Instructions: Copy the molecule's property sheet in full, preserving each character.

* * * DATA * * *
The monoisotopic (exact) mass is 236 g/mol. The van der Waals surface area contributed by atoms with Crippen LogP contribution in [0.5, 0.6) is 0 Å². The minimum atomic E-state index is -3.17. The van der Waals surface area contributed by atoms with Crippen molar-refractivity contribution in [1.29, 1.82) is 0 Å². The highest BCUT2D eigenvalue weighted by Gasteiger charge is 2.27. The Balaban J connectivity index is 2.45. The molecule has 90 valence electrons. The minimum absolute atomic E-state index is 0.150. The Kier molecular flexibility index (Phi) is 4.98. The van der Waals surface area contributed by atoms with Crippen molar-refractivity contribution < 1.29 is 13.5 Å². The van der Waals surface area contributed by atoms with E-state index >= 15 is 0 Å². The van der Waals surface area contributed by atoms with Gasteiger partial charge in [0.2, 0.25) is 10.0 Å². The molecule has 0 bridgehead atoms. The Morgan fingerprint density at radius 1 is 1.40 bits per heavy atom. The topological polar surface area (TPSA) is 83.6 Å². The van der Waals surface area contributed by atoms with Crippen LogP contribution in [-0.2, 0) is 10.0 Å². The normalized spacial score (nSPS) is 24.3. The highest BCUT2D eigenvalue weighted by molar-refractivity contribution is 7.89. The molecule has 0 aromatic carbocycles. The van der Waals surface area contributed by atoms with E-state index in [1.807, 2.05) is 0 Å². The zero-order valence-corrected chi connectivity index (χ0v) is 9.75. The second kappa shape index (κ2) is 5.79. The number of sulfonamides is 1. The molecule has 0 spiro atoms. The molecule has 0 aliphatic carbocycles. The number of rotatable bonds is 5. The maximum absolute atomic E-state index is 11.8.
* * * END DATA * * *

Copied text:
The monoisotopic (exact) mass is 236 g/mol. The van der Waals surface area contributed by atoms with Crippen LogP contribution in [0.5, 0.6) is 0 Å². The minimum atomic E-state index is -3.17. The van der Waals surface area contributed by atoms with Crippen molar-refractivity contribution in [1.29, 1.82) is 0 Å². The highest BCUT2D eigenvalue weighted by Gasteiger charge is 2.27. The Balaban J connectivity index is 2.45. The molecule has 90 valence electrons. The minimum absolute atomic E-state index is 0.150. The Kier molecular flexibility index (Phi) is 4.98. The van der Waals surface area contributed by atoms with Crippen molar-refractivity contribution < 1.29 is 13.5 Å². The van der Waals surface area contributed by atoms with E-state index >= 15 is 0 Å². The van der Waals surface area contributed by atoms with Gasteiger partial charge in [0.2, 0.25) is 10.0 Å². The molecule has 0 bridgehead atoms. The Morgan fingerprint density at radius 1 is 1.40 bits per heavy atom. The topological polar surface area (TPSA) is 83.6 Å². The van der Waals surface area contributed by atoms with Crippen LogP contribution in [-0.2, 0) is 10.0 Å². The normalized spacial score (nSPS) is 24.3. The highest BCUT2D eigenvalue weighted by molar-refractivity contribution is 7.89. The molecule has 0 aromatic carbocycles. The van der Waals surface area contributed by atoms with E-state index in [1.807, 2.05) is 0 Å². The zero-order valence-corrected chi connectivity index (χ0v) is 9.75. The second kappa shape index (κ2) is 5.79. The number of sulfonamides is 1. The molecule has 0 spiro atoms. The molecule has 0 aliphatic carbocycles. The number of rotatable bonds is 5. The maximum absolute atomic E-state index is 11.8.